selected ObTape for Mrs. Luciano and (2) Dr. Kraus would not
have recommended ObTape for Mrs. Luciano had he received a
different warning from Mentor. But, as discussed above, Mrs.
Luciano pointed to evidence that Dr. Kraus discussed
ObTape-including its pore size-with a Mentor representative
and that if Dr. Kraus had known that ObTape had a greater
risk of erosion (a complication associated with smaller pore
size) than other slings, that information could have altered
his decision to use ObTape to treat Mrs. Luciano. Based on
this evidence, the Court finds that there is a genuine fact
dispute on Mrs. Luciano's pre-implant failure to warn
claim, and Mentor's summary judgment motion on this
claims is denied.
discussed above, Mentor's partial summary judgment motion
(ECF No. 38 in 4:14-cv-207) is granted as to Mrs.
Luciano's strict liability, breach of express warranty,
continuing duty to warn, and punitive damages claims. The
motion is denied as to Mrs. Luciano's pre-implant failure
to warn claims. That claim, along with the following claims,
remain pending for trial: Mrs. Luciano's claims for
negligence and breach of implied warranty and Mr.
Luciano's loss of consortium claim.
action is ready for trial. Given that Mentor has not elected
to waive venue under Lexecon Inc. v. Milberg Weiss
Bershad Hynes & Lerach, 523 U.S. 26 (1998) since
Phase IV-1, the Court finds it appropriate to suggest that
this action be remanded to the transferor court, the U.S.
District Court for the District of Massachusetts. For the
convenience of that court, the appendix to this Order
contains a brief chronicle of the coordinated proceedings, as
well as a list of significant filings and orders in MDL No.
Clerk of Court is directed to provide a copy of this Order to
the Clerk of the Judicial Panel on Multidistrict Litigation.
Brief Background of the Mentor ObTape MDL
Worldwide LLC manufactured and sold a polypropylene mesh
suburethral sling product called ObTape Transobturator Tape,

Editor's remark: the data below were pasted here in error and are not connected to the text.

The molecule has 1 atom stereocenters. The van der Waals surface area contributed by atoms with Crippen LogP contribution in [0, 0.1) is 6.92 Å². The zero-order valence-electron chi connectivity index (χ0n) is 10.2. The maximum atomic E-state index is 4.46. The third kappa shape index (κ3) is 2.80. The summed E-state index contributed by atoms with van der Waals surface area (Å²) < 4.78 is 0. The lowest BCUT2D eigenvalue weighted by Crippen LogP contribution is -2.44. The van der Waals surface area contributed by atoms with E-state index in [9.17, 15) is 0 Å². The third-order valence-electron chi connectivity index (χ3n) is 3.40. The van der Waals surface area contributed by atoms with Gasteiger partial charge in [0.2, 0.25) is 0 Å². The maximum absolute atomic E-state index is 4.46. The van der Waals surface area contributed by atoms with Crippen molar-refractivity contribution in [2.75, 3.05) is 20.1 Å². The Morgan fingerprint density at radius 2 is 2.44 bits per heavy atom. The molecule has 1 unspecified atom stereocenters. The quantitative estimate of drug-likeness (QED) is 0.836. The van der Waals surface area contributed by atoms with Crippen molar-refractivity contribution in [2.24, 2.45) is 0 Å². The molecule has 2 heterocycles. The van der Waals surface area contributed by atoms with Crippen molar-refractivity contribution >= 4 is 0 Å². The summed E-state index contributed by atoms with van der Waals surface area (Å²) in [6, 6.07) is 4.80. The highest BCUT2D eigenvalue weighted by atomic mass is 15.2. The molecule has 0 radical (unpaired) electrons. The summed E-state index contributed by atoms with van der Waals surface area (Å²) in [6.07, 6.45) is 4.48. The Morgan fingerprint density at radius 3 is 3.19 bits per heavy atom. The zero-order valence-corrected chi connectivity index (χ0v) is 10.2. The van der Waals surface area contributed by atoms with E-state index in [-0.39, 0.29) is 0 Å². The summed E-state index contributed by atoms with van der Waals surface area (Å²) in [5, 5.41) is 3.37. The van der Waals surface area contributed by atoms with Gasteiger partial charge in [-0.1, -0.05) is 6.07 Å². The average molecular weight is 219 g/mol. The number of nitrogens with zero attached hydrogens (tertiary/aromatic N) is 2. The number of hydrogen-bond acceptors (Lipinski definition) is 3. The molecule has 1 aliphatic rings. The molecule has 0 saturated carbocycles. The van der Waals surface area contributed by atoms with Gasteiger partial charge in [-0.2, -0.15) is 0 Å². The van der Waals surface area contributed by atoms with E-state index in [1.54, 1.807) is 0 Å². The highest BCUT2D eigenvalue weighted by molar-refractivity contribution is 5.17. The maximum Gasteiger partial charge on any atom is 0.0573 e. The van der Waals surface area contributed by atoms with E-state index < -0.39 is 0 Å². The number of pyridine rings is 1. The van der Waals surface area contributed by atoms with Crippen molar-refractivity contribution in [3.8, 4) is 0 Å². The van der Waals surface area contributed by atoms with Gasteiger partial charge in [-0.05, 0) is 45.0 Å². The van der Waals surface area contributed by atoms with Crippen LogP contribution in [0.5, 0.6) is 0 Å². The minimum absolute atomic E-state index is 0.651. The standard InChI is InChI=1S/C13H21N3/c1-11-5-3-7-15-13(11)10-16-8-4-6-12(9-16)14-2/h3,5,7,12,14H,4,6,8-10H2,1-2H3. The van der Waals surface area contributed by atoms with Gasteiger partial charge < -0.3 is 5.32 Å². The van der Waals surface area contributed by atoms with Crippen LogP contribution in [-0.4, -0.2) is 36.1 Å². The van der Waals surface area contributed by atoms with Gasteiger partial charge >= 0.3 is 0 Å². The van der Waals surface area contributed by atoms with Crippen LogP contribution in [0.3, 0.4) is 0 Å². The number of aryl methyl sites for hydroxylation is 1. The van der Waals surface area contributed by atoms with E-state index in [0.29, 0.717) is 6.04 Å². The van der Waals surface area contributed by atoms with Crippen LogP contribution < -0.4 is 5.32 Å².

which was used to treat women with stress urinary
incontinence. The United States Food and Drug Administration
cleared ObTape for sale in 2003 via its 510(k) regulatory
process, and ObTape remained on the market in the United
States until March 2006.
ten years ago, women who had been surgically implanted with
ObTape began filing lawsuits against Mentor, alleging that
they had been injured by ObTape-primarily that they suffered
infections caused by ObTape and that they were injured when
ObTape eroded through their bodily tissues. In December 2008,
the Judicial Panel on Multidistrict Litigation created MDL
No. 2004 and transferred seventeen actions involving alleged
injuries resulting from ObTape to this Court for consolidated
and coordinated pretrial proceedings. See In re Mentor
Corp. ObTape Transobturator Sling Products Liability
Litigation, 588 F.Supp.2d 1374 (J.P.M.L. 2008). After
pretrial proceedings and a bellwether trial that settled
mid-trial, the original cases and approximately forty
additional tag-along cases transferred to this Court were
resolved through settlement. Since then, MDL No. 2004 has
grown to include more than 800 additional tag-along cases,
more than eighty of which remain open. The litigation was
divided into phases, and cases from phases IV-8 through IV-10
are still pending. In 2013, the Court tried a Phase III
bellwether case to verdict. In 2016, the Court tried a Phase
IV-1 bellwether case to verdict.
Significant Filings in MDL No. 2004
filings are, for the most part, evidentiary rulings that were
made in the context of the bellwether cases that were tried
in this Court; these issues may arise again.
Order Denying Motion to Disqualify Expert Witness Dr.
Catherine Ortuno, Apr. 1, 2010. ECF No. 231 in 4:08-md-2004;
2010 WL 1416548.
Summary: Mentor sought to exclude the
testimony of Dr. Catherine Ortuno, who was an employee of a
French Mentor subsidiary called Porges. While she was
employed by Porges, Dr. Ortuno and a colleague developed
concerns about the safety of ObTape and ultimately
recommended that sales of ObTape be stopped. The Court
concluded that Dr. Ortuno would be permitted to serve as an
expert witness for Plaintiffs but that she would not be
permitted to offer any testimony that would divulge
privileged, attorney-client communications.
Order on Phase I Summary Judgment Motions and Admissibility
of Plaintiffs' Experts, Apr. 22, 2010. ECF No. 241 ...